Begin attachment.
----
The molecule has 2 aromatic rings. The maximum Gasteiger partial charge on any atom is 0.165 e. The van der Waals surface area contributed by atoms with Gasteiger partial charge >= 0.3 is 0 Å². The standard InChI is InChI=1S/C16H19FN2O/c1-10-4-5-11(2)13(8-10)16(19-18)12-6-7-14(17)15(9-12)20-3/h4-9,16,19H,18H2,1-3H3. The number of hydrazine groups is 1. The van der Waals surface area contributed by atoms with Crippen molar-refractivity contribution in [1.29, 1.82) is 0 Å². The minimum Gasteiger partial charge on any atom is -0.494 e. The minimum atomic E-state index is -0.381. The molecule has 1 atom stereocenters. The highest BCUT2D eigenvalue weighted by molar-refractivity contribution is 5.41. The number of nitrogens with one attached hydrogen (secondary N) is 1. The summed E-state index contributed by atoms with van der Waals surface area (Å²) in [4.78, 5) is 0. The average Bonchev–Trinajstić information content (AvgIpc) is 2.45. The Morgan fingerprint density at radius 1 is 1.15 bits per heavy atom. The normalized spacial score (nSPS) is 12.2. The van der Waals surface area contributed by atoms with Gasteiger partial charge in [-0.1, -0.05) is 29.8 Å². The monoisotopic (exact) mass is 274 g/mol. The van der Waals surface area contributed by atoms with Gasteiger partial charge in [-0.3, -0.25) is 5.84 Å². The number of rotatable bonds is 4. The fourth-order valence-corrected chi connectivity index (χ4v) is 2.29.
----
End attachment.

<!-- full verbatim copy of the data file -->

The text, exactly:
The molecule has 2 aromatic rings. The maximum Gasteiger partial charge on any atom is 0.165 e. The van der Waals surface area contributed by atoms with Gasteiger partial charge >= 0.3 is 0 Å². The standard InChI is InChI=1S/C16H19FN2O/c1-10-4-5-11(2)13(8-10)16(19-18)12-6-7-14(17)15(9-12)20-3/h4-9,16,19H,18H2,1-3H3. The number of hydrazine groups is 1. The van der Waals surface area contributed by atoms with Crippen molar-refractivity contribution in [1.29, 1.82) is 0 Å². The minimum Gasteiger partial charge on any atom is -0.494 e. The minimum atomic E-state index is -0.381. The molecule has 1 atom stereocenters. The highest BCUT2D eigenvalue weighted by molar-refractivity contribution is 5.41. The number of nitrogens with one attached hydrogen (secondary N) is 1. The summed E-state index contributed by atoms with van der Waals surface area (Å²) in [4.78, 5) is 0. The average Bonchev–Trinajstić information content (AvgIpc) is 2.45. The Morgan fingerprint density at radius 1 is 1.15 bits per heavy atom. The normalized spacial score (nSPS) is 12.2. The van der Waals surface area contributed by atoms with Gasteiger partial charge in [-0.1, -0.05) is 29.8 Å². The monoisotopic (exact) mass is 274 g/mol. The van der Waals surface area contributed by atoms with Gasteiger partial charge in [-0.3, -0.25) is 5.84 Å². The number of rotatable bonds is 4. The fourth-order valence-corrected chi connectivity index (χ4v) is 2.29.